I've read other recent articles that support the same idea: that organic agriculture and its products have been oversold, and that the premium price is not worth spending. While the question of the environmental damage by GMOs is more complicated, I've concluded that most of the valid opposition boils down to criticisms of the indisputably unethical practices of Monsanto, which need to be considered separately from the issue as a whole.

For example, about the GMO cotton that's avoided in those Whole Foods underpants, I found a fact sheet from Australia with many statistics about cotton production, including these:
  • "The use of biotechnology in cotton has made a significant contribution in the dramatic reduction in insecticides applied to Australian cotton crops Australian cotton growers have reduced their insecticide use by 89% over the last decade, with some crops not sprayed for insects at all." 
  • "Other environmental, social and economic benefits of biotechnology in cotton are increased populations of beneficial insects and wildlife in cotton fields, reduced pesticide run-off, improved farm worker and neighbour safety, more time for farmers to spend with families, a decrease in labour and fuel usage, improved soil quality, reduced production costs, increased yield, reduced risks and further opportunities to grow cotton in areas of high pest infestation."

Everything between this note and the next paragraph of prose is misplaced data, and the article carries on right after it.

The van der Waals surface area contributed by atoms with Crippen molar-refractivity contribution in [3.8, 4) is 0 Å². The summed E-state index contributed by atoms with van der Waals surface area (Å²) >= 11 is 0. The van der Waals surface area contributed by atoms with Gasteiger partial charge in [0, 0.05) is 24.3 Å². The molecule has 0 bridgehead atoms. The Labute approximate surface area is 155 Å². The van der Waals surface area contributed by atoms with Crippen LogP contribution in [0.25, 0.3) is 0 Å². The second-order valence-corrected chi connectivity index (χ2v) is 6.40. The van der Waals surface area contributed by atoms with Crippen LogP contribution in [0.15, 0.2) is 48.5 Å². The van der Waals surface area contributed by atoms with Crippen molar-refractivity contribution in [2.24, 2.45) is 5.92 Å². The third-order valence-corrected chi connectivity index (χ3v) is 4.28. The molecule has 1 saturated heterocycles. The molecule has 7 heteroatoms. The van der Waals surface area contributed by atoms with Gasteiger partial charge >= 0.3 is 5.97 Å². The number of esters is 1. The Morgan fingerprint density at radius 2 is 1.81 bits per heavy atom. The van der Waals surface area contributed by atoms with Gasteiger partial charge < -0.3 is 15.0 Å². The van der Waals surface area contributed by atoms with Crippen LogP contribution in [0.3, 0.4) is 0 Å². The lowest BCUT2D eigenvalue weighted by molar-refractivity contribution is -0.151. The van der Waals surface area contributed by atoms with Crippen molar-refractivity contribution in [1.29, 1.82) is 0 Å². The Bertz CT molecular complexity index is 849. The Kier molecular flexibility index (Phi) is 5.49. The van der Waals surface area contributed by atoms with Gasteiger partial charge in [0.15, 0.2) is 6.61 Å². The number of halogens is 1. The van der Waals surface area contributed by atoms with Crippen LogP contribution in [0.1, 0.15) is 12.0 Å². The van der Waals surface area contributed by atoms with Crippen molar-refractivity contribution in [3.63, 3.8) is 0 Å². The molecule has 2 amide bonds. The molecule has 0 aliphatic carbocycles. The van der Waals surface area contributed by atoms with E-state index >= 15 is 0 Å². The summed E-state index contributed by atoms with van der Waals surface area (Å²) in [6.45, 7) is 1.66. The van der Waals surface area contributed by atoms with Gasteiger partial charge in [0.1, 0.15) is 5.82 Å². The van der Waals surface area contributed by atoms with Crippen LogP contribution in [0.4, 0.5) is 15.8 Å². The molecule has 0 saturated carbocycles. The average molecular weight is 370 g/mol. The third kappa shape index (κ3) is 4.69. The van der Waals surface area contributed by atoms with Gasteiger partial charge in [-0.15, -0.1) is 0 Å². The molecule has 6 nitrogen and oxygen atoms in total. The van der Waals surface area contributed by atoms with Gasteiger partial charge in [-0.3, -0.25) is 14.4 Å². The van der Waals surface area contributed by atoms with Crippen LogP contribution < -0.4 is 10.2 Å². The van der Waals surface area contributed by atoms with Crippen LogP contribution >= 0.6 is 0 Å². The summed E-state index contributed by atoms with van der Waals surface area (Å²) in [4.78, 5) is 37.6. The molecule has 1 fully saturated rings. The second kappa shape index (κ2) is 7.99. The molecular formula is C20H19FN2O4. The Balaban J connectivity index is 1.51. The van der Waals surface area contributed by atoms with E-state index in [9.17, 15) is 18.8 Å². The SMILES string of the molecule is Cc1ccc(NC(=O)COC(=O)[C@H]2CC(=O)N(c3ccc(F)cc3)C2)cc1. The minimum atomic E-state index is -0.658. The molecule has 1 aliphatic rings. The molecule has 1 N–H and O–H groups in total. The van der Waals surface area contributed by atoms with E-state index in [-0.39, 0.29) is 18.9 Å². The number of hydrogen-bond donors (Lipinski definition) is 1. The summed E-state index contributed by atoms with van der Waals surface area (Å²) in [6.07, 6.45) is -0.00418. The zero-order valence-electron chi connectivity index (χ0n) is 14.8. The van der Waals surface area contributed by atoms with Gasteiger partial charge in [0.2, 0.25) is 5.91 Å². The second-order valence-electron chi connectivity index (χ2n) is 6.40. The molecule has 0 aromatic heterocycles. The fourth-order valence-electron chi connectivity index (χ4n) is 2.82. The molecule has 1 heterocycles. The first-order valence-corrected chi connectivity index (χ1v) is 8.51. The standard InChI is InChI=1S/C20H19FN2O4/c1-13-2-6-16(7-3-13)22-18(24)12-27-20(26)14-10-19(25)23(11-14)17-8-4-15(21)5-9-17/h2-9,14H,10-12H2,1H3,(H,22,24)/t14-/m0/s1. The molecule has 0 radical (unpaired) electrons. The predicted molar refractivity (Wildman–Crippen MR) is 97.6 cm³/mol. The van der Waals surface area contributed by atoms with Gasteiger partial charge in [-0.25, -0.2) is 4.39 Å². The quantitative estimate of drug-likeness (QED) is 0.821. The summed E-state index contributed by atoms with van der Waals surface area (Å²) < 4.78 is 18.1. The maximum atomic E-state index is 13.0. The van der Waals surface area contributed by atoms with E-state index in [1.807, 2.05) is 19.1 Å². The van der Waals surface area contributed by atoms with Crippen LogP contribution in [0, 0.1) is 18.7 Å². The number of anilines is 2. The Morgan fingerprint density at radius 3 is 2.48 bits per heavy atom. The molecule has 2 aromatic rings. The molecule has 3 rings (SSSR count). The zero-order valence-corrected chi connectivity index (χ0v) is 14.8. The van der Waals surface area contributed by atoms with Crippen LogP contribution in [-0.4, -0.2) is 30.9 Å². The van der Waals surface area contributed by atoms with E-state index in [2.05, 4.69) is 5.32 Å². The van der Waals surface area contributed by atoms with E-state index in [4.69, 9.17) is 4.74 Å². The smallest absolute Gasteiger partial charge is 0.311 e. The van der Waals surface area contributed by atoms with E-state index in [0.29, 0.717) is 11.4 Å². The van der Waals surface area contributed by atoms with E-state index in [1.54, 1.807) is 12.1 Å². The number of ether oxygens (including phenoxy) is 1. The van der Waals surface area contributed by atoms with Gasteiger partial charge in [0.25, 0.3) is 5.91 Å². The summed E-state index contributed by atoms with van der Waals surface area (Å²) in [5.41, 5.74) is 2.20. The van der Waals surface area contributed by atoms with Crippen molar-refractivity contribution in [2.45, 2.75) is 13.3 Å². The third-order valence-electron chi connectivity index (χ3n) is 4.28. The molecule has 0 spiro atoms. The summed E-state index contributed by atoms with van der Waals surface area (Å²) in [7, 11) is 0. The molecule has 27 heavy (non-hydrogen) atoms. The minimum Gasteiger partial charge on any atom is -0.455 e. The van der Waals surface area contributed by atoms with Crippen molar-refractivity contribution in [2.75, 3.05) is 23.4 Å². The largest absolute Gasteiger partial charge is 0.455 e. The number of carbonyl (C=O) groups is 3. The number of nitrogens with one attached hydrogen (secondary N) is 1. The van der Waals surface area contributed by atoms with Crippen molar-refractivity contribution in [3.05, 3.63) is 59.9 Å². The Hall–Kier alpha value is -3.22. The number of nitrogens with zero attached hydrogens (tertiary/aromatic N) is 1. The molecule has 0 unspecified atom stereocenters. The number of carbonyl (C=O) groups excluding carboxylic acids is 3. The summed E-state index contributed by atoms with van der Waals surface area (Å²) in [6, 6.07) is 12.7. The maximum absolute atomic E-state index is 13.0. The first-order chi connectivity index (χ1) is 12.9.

• "In Australia, each genetic trait is individually assessed on a case by case basis by the Office of Gene Technology Regulator (OGTR), Food Standards Australia New Zealand (FSANZ) and the Australian Pesticides and Veterinary Medicines Authority (APVMA)." (See the page "Biotechnology and Cotton" for much more.)

Many of the rebuttals to pro-GMO articles that I've seen spend their time attacking the writers rather than the contents, but this is unproductive. I'd like to hear it if there's a good case opposing these claims, not just an attack on the writers.

The op-ed author is "Henry I. Miller, a physician and molecular biologist, is a fellow at Stanford University’s Hoover Institution. He was the founding director of the Office of Biotechnology at the FDA." 


Paulita said...

I'm afraid you've opened a can of worms with this one. I think organic foods are better without the pesticides. I know when I eat strawberries I can definitely taste the pesticides. The GMO thing, well if the companies weren't so odious it would be easier to handle. For instance, one farmer got sued by Monsanto because GMO corn was growing in his field. It had blown there from another farmer's field, he hadn't planted it, but still Monsanto sued him. I also wonder why countries that are careful about food don't allow GMOs. I'm more apt to believe them than my country, the U.S., which is all about making money for big companies.